This isn’t accounting for Eli Apple, Tre Flowers, Jackson Carman and others who were pressed into increased roles. Kudos to the coaches and players for stepping up with their numbers called.

Current AFC North control:

To begin the day, the Pittsburgh Steelers pulled out a miracle against the Tennessee Titans to breathe just a little more postseason life into their season. The team that won’t go away sits at 7-6-1 after their unlikely win.

The Bengals then took care of their own business and waited on the results of two other important divisional games. Baltimore rallied back against the Green Bay Packers, but lost a heartbreaker on a failed two-point conversion, putting them in a record tie with Cincinnati.

Then, on a Monday afternoon rescheduled contest, a Browns team littered with injuries and covid absences, hosted the up-and-down Raiders. Las Vegas barely beat Cleveland on their home turf, sending the Browns to last place in the division.

All of this allowed the Bengals to temporarily regain control of the AFC North. They’re largely in the driver’s seat now, with three tough games—including one apiece against the Ravens and Browns—remaining on the schedule.

The bad

Run game inconsistency:

This seemed like a stereotypical game wherein the Bengals would “impose their will” and balance things out. Cincinnati had been turning the ball over with frequency the past two weeks and with Denver sporting a solid pass defense, it seemed like prime Joe Mixon time.

Unfortunately, Mixon only mustered a 3.4-yard per carry average on Sunday. Samaje Perine fared better with a 7.5 average, but 22 of his 30 rushing yards came on one play.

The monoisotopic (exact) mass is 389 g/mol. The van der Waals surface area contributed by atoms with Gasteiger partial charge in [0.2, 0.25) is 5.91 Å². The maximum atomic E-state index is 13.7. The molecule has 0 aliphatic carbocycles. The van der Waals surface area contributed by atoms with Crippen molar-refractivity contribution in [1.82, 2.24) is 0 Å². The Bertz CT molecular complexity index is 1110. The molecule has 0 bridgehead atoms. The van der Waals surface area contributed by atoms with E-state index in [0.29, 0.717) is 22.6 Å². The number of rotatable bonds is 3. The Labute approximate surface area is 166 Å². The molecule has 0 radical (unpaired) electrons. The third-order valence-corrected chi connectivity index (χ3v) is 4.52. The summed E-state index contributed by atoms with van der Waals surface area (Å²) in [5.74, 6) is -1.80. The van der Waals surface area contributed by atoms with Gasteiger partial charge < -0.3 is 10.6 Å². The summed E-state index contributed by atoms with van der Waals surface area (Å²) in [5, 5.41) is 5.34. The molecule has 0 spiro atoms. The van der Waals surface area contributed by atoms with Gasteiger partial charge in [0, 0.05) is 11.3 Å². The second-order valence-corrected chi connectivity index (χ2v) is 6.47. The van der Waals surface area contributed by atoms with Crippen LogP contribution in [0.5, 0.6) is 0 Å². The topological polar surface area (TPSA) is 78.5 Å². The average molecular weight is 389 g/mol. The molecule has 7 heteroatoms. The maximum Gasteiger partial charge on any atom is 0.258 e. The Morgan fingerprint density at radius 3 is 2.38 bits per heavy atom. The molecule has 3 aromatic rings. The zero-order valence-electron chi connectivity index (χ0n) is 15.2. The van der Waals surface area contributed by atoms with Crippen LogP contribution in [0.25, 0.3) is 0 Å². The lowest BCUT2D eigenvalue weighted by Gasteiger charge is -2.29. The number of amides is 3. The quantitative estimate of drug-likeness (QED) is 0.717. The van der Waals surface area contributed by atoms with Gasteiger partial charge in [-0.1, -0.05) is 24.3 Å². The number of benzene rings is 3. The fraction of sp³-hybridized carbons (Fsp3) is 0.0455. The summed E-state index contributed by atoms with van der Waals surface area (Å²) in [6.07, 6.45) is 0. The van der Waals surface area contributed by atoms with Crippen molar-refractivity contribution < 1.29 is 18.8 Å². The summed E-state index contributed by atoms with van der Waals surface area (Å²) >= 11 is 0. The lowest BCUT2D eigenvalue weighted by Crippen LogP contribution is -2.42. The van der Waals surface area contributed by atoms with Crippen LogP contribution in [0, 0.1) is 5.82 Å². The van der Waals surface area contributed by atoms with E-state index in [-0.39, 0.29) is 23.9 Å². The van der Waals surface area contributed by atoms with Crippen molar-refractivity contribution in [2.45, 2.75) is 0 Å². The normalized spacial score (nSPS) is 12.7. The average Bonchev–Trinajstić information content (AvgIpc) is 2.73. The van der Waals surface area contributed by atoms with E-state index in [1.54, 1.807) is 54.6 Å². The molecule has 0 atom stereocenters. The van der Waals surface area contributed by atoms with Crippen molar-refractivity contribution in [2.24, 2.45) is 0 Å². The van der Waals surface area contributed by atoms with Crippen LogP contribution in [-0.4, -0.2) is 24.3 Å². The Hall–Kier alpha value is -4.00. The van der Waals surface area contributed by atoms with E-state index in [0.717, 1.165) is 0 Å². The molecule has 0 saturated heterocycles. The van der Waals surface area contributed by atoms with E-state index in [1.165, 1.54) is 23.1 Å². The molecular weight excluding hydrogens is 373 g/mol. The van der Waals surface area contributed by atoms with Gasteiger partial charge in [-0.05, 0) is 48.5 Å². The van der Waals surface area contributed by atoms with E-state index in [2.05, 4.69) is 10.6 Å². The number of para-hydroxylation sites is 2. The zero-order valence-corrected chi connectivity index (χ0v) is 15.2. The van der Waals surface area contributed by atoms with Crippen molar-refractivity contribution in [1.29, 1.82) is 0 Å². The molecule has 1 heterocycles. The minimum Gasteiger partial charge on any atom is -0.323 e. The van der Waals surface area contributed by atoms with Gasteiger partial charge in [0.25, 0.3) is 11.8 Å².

Oddly enough, Burrow’s scrambling ability was the one of the best options in the ground game. He converted a couple of first downs with some big runs on broken plays.

A plodding offensive performance:

While we can laud the Bengals for their ability to stay the course and grind out a tough win, questions linger. Grinding out a close and low-scoring win over a team that had issues on offense and was clinging to playoff life has its merits, but what happens in late January and February?

Scoring fifteen points on the road isn’t overly-inspiring, as it goes with postseason potential. Cincinnati is probably looking at a road game (or more than one), should they get into the playoff dance, so this up-and-down nature on offense is concerning.

We’re getting ahead ourselves here, too. Even when looking at the remaining three games on the regular season schedule, scoring points will be the name of the game. In short, these types of wins can come here and there, but relying on them for sustainable success is a dangerous plan.

The ugly

An unanswered offensive coaching approach issue:

First of all, the coaching staff deserves some credit for getting the guys ready to play and for grabbing what was essentially a must-win on Sunday. However, for the second consecutive week, questions have surfaced on the late-game management of the offense.

Against San Francisco, Taylor took heat for not putting the ball in his young quarterback’s hands, as he rallied the team to an improbable comeback. It was a decision he labeled as one that would keep him up at night.

Yet, a week later, a similar issue occurred in a one-score game with the result hanging in the balance. While Cincinnati had seven runs per their 12 offensive plays on the final two drives (kneel down to end it notwithstanding) and some of the passes were conservative (dump-offs to running backs), it was a slightly-confusing end to the game.

Look, this week provided a different set of scenarios than that against the 49ers. If you’re a believer in momentum, the San Francisco game provides a bunch of arguments for those that believe Taylor should have left the ball in Burrow’s hands.

This week, the Bengals’ offense wasn’t gaining any consistency, their defense was rolling and they were facing a backup quarterback (albeit one of the better ones in the league). Oh, and they wanted Denver to burn through their timeouts.

I’m no saying it was a perfect plan (hence its placement on this list), but it makes sense given the variables in this one—to an extent. These are tenuous situations as you come down the stretch of the regular season and potentially the playoffs.